A year that starts off with line-ups at the legal marijuana store has got to be a good year for green in general.
Old timers, who took their first toke some 50 years ago, wistfully watch the TV news about the opening of legal pot shops in Colorado. They see happy customers being interviewed. The marijuana buyers are proud, talking about framing the receipts for their first legal pot purchase. The old timers wonder, perhaps wiping away a small tear remembering foggy youth, what took them so long to legalize and tax cannabis?
They rock back and forth in their chair and rant squeakily at the TV - “Why I’ll bet every state outside maybe Alabama, Mississippi and Texas will legalize pot in the next few years. Dummies should have done it years ago”
Perhaps investors unable to buy into the burgeoning marijuana boom, are looking to the next best green alternative. The same heady atmosphere permeating the opening day line-ups at pot shops in Colorado appeared to be wafting through the market for renewable energy stocks. For some reason, investors are catching on that green is good.
Renewable energy stocks were quick out of the gate as soon as trading started in 2014. Even clean energy sectors that have been dormant for some time, like the fuel cell stocks, put the pedal to the metal at the beginning of this new year.
Until the sell-off of the past few days, renewable energy stocks were stronger than the stock market as a whole in the first trading days of January. Then the polar vortex hit the markets last week and investors got cold feet about emerging economies, currencies and stocks in general. Renewable energy stocks gave back some of their gains.
As an example, on Jan. 16, Jinko Solar closed a deal to sell 3.75 million American Depository Shares - ADS’s – at a price of $35.35 in a secondary offering. Friday that same ADS closed at $29.70 a drop of 16% in a week.
Wherever the correction takes the market, green, as in growth, is good. And that is the likely key to the renewed interest in the renewable energy sector. JP Morgan predicts that shipments of solar photovoltaic equipment in 2014 will increase 30% over 2013 levels to a total of 53 Gigawatts worldwide. That’s a hell of a lot of solar panels.
While solar energy is definitely hot, it is not the only growth business in renewable energy. For example, wind power capacity in Ontario has doubled in the past five years. In England, installed wind turbine capacity increased from 6.86 Gigawatts at the end of 2012 to 9.1 Gigawatts at the end of 2013 – a 41% increase in just one year.
Costs of renewable energy equipment continue to drop as efficiency and reliability continue to increase - a virtuous circle that bodes well for the future. Experience with utility scale renewable energy facilities is making financing more predictable for money managers. So as time goes on, capital is easier to obtain.
It’s not hard to understand why the money has been flowing. Capital costs up front for renewable energy projects are high, but amortization periods are now well understood. And ongoing production costs are low and predictable – there are no fuel costs.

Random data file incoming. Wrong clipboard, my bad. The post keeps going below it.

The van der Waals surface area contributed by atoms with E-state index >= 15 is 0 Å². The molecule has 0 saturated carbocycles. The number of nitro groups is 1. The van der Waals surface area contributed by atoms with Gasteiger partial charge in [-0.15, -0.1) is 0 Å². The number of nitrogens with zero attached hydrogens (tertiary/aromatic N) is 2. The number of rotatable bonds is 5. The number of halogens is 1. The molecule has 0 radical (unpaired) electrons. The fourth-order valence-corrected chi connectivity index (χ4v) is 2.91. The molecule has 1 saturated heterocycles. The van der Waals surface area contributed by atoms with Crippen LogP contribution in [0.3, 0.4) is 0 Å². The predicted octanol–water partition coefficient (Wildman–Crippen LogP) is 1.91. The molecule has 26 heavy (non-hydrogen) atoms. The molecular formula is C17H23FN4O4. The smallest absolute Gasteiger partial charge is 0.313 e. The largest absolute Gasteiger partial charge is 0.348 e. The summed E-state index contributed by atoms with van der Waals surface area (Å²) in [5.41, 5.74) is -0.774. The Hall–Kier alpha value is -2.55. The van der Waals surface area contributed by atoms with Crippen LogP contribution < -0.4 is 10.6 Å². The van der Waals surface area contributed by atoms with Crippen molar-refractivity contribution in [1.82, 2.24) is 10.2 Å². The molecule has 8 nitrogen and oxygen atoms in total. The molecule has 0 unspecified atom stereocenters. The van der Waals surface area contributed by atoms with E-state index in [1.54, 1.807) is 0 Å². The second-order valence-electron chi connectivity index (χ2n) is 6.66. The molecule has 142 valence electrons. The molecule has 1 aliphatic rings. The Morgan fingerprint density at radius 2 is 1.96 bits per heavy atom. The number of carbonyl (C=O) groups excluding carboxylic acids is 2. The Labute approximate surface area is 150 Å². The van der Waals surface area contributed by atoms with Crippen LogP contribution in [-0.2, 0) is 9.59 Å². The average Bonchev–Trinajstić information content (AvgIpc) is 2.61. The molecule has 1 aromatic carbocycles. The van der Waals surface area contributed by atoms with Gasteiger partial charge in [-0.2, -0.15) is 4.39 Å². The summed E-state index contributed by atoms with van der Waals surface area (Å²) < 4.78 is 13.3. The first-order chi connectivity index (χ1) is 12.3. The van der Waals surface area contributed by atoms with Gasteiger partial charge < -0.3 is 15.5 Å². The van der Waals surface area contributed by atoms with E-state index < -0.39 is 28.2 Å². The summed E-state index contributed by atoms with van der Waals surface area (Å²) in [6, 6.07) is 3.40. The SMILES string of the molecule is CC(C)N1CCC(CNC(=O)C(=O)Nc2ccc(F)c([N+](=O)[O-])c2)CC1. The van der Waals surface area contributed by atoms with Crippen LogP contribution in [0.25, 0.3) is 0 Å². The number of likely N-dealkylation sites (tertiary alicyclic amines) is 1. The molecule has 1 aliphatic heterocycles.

After widespread use started in the 1960’s it took decades to finally arrive at the legalization of marijuana. Renewable energy will take decades to replace competing forms of energy. And it will be a much bigger business than pot.
After many months of advancing, stock markets worldwide have finally taken a serious hit this past week. Selling momentum may crank up in the days ahead as some hard economic realities sink in. When the selling tapers, there will be some bargains in renewable energy stocks. This is a long term trend.
I am continuing with the review of companies I’ve written about in the past.
Real Goods Solar
Real Goods claims to have made the first commercial sale of a solar panel in the US in 1978. The company doesn’t manufacture solar panels, inverters, or other equipment. Rather, Real Goods sells and installs solar power systems in a number of states in the US.
Being an installer, not a manufacturer, means that Real Goods has benefitted from falling solar module prices. Lower component prices make solar power cost-effective for more residential and commercial applications. The result is that business is growing. Fast.
Real Goods has undergone a number of changes in the past couple of years. Management has changed – a more corporate group of officers. The company has grown through acquisitions, buying a couple of large solar installers in different locations in the US.
These acquisitions helped Real Goods to diversify the business geographically and attain better economies of scale. Solar panels are a commodity business and if your company can order higher amounts than your competitors, manufacturers will give you a better price.
SolarCity has become a gigantic player in the residential solar market by coming up with a new financing model for solar power systems – leasing. SolarCity’s stock has been a big winner. Real Goods is working on becoming bigger by amalgamating installers – it’s still a fragmented business.
What’s more, Real Goods teams up with different partners, like SunRun to provide financing of all types, including the leasing model made popular by SolarCity.
Real Goods Solar 2 Year Chart: Source - Bigcharts.com
Real Goods’ stock was trading at $1.37 when I first wrote about it in December of 2011. After a big drop on Friday, it closed at $3.61. I have traded in and out of the stock, taking some profits and buying back on dips. Now I hold shares in the company. The capitalization is still small and it appears to me that Real Goods wants to get bigger.
Renewable energy needs silver because it is the best conductor of electricity. So silver is used in the manufacture of solar panels – to transmit electricity through the panels. One hundred million ounces of silver a year are now being used in solar panels.
SilverCrest is a silver miner in Mexico. Its Santa Elena mine in the state of Sonora is producing over 2 million ounces of silver equivalent a year (silver and gold) The company brought this mine into production in the past few years on budget, and on schedule.
SilverCrest is exploring under and around the open pit of the mine and continues to find viable mineralization. SilverCrest is working on feasibility studies to increase production and mine life at Santa Elena.